Another issue is not understanding how something works, for example we don’t fully understand how acupuncture works yet; what we do know is that is Does. Often criticism is levelled at practitioners and therapies alike that ask “how can we trust a treatment if we don’t know how it works?” Well, surprise, surprise we also don’t know how anaesthetics work… so should we not use them during surgery? Ludicrous, right? Of course we need to used them. As long as we know that a process or a particular medicine works, we should use it.

So, why should traditional medicine not be integrated with conventional medicine? Well, for one thing, conventional medicine, by its own admission, is not very good at treating chronic pain or chronic disease. For example, there is still no cure for diabetes, heart disease, asthma, chronic pain, fibromyalgia, chronic fatigue syndrome, long term covid, etc, etc. Having said that, conventional medicine is awesome when it comes to emergency medicine, surgery, and fixing broken bones. Keeping people alive when organs such as the kidneys fail.

In addition, another issue is that conventional medicine does not have a concept of energy within the body that can be manipulated, unlike acupuncture, homeopathy and Ayurveda, for example, that work with the energy of the body which is called ‘Qi’, Prana, etc.

So how could the two (traditional & conventional) even conceive of being integrated. The only way this is even slightly possible is if practitioners from both sides can work together one-on-one, as I do and have done with several GPs and other medical specialists. It takes willingness by all parties to communicate each others specialised knowledge to one another. Some very interesting conversations often result from that.

Let’s not kid ourselves, whether it’s a doctor of traditional Chinese or conventional medicine, they both have spent many, many years acquiring their specialised knowledge, it’s just in ‘different languages’ and therefore need translating at times.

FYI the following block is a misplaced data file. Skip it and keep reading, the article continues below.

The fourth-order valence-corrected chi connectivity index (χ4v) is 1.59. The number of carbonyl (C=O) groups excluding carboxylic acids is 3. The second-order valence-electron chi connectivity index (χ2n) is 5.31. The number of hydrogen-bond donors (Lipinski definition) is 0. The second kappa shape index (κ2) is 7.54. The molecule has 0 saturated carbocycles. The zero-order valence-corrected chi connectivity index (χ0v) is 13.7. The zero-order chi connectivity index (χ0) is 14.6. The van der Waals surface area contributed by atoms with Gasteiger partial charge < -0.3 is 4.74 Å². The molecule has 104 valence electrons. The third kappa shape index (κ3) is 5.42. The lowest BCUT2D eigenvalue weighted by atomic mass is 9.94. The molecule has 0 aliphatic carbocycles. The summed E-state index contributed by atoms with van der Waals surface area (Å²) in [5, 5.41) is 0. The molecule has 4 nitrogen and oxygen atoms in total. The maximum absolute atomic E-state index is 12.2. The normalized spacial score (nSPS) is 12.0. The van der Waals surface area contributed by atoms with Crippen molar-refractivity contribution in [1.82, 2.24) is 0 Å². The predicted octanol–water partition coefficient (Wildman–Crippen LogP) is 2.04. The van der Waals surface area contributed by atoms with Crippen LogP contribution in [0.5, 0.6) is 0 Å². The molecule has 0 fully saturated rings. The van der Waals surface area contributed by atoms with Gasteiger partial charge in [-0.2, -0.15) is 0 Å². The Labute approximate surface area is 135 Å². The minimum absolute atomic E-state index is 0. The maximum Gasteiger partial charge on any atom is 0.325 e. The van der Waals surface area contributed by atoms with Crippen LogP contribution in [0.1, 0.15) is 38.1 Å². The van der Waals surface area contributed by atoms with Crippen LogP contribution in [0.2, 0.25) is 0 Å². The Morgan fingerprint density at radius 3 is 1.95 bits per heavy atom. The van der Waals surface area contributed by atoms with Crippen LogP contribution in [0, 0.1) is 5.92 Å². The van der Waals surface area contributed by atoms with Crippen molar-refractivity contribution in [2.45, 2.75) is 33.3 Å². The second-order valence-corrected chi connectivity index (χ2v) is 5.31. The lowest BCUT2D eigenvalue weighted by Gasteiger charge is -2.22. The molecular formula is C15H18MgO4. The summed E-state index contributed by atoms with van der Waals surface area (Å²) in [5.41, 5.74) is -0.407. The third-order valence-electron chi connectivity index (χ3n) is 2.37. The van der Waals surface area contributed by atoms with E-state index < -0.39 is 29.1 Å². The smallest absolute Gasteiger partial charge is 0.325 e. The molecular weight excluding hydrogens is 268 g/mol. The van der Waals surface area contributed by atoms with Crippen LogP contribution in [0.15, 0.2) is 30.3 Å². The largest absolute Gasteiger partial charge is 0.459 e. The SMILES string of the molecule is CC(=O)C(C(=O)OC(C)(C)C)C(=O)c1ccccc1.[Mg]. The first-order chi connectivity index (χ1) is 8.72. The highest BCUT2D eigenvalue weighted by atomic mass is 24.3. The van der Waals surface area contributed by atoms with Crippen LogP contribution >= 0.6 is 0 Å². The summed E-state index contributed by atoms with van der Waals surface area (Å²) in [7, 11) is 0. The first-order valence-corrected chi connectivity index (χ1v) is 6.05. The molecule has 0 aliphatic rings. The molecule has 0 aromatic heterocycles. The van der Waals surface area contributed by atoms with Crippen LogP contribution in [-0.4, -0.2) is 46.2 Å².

This also goes for herbal medicine, Ayurvedic medicine, homeopathy and to some extent even naturopathy. The reason for this is that conventional medicine focuses mostly on managing symptoms rather than focusing on treating the root cause. This is a crucial area of difference and is not easily resolved, especially while the pharmaceutical industry is essentially running conventional medicine.

If integration is to mean that orthodox/conventional medicine is going to “integrate” forms of traditional medicine and tries to make it their own, then that will not work for them or their patients. However, if the different systems of medicine can work together, alongside each other, then that has potential. In our practice we have always adopted the attitude that two minds are better than one and using this philosophy we promote the idea of working with our patients’ doctors to achieve the best possible result for our patients. While this is the best way forward, not all conventional doctors are happy to engage in this, which I believe is not in the best interest of the patient.

Ageing Gracefully - How to keep your skin looking great!

by Susan and Danny Siegenthaler

Invest some time and care today and your skin will thank and reward you tomorrow!

These days it seems everyone wants to have younger looking skin. Unfortunately, even the most expensive skin care products, with all their claims of ‘reducing the appearance of fine lines and wrinkles’, can’t turn back the years. However, don’t despair! There are steps that we can all take to make sure our skin looks healthy and vibrant and stays wrinkle-free for longer. All we’ve got to do is invest some time and care in looking after it.

It is important to understand the basic function of our skin in order to look after it properly. The skin is our body’s largest organ and comprises three major layers:

The Epidermis: This layer has five sub-layers; the outer layer consists of mainly dead cells which are continuously shed and replaced by cells beneath. The epidermis is also responsible for ‘water proofing’ your skin, protecting your skin from potential invasion of microbes and generate new skin cells which move from the deep layer of the epidermis to the outer layer, where they are eventually shed.